It’s the two-year anniversary of the Energy Transition Show, so we thought we’d take a break from the deep dives and just have a little fun skiing around on the surface for a change. Dr. Jonathan Koomey returns to the show for a freewheeling discussion about some of the interesting questions and debates swirling around the energy transition today, and hopefully help us glue together many of the themes that have emerged from our first 51 shows.
How do you go about an energy revolution? Is 100% renewables the right goal? How much seasonal storage will a high-renewables grid need? What will it cost? Is there a future for nuclear power? Or CCS? What should get the credit for declining U.S. emissions? How do we model the best pathways to a future of clean and sustainable energy? Can the IPCC modeling framework be fixed? What kind of carbon mitigation pathways should we be projecting? And how should we communicate the important messages on climate and energy transition? We tackle all these questions in one big omnibus episode.
Following the interview, Chris shares some of his reflections on Hurricane Harvey in an extended postscript, which we’ve made available in the free, abridged version as well as the full, subscriber version of this show.
Modeling the future of our climate is a complex task that not too many people understand. What do we know about how the Intergovernmental Panel on Climate Change (or IPCC) modeling actually works? Why has the modeling community decided to model emissions separately from socioeconomic scenarios? When we hear that the RCP8.5 emissions scenario is considered a “business as usual” scenario, what assumptions are we making about all that business? And are those assumptions reasonable? Is there a climate scenario that represents an optimistic view of energy transition over the coming decades? And if so, what does it assume about the energy technologies that we will switch away from, and switch to?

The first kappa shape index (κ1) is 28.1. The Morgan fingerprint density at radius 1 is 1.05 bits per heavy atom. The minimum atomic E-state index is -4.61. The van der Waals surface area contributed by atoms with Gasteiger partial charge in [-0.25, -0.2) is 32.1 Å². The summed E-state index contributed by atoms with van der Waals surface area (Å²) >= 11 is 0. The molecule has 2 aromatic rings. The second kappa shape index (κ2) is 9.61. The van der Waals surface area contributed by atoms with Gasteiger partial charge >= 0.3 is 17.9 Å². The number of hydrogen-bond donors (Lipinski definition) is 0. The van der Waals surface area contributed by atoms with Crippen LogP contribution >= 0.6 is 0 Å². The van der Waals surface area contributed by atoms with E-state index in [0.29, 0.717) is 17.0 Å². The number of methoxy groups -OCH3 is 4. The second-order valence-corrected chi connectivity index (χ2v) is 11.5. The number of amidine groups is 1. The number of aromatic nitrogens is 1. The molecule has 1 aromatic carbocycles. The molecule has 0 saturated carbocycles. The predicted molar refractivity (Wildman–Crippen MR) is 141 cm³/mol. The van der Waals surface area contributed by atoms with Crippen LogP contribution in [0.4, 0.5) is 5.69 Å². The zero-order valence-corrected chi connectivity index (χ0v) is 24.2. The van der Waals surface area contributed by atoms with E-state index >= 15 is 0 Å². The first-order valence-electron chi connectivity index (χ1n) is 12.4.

These and many other questions are answered in this two-hour discussion on emissions modeling by an expert climate modeler from the National Center for Atmospheric Research (NCAR), who co-chairs the working group on future scenarios for impacts, adaptation and vulnerability indicators of the International Committee On New Integrated Climate Change Assessment Scenarios. It’s a wonktastic deep dive into an esoteric subject… and it just may leave you feeling a lot more hopeful about the prospects for energy transition, and for our planet.
Many outlooks for a mostly renewable U.S. power grid include a lot more high-voltage transmission lines. But is this a realistic hope, considering how few of these lines we’ve built in recent years, and the many barriers they always seem to face? One might think not, considering the many obstacles a typical transmission project has to overcome. Then again, we can always change the rules and invent new ways of siting transmission lines, because when there’s a will, there’s a way. Our guest in this episode is a professor at the University of Minnesota Law School and an expert in regulatory challenges to integrating more renewable energy into the nation’s electric transmission grid, as well as issues around siting interstate electric transmission lines and pipeline, and she’s going to help us sort it all out.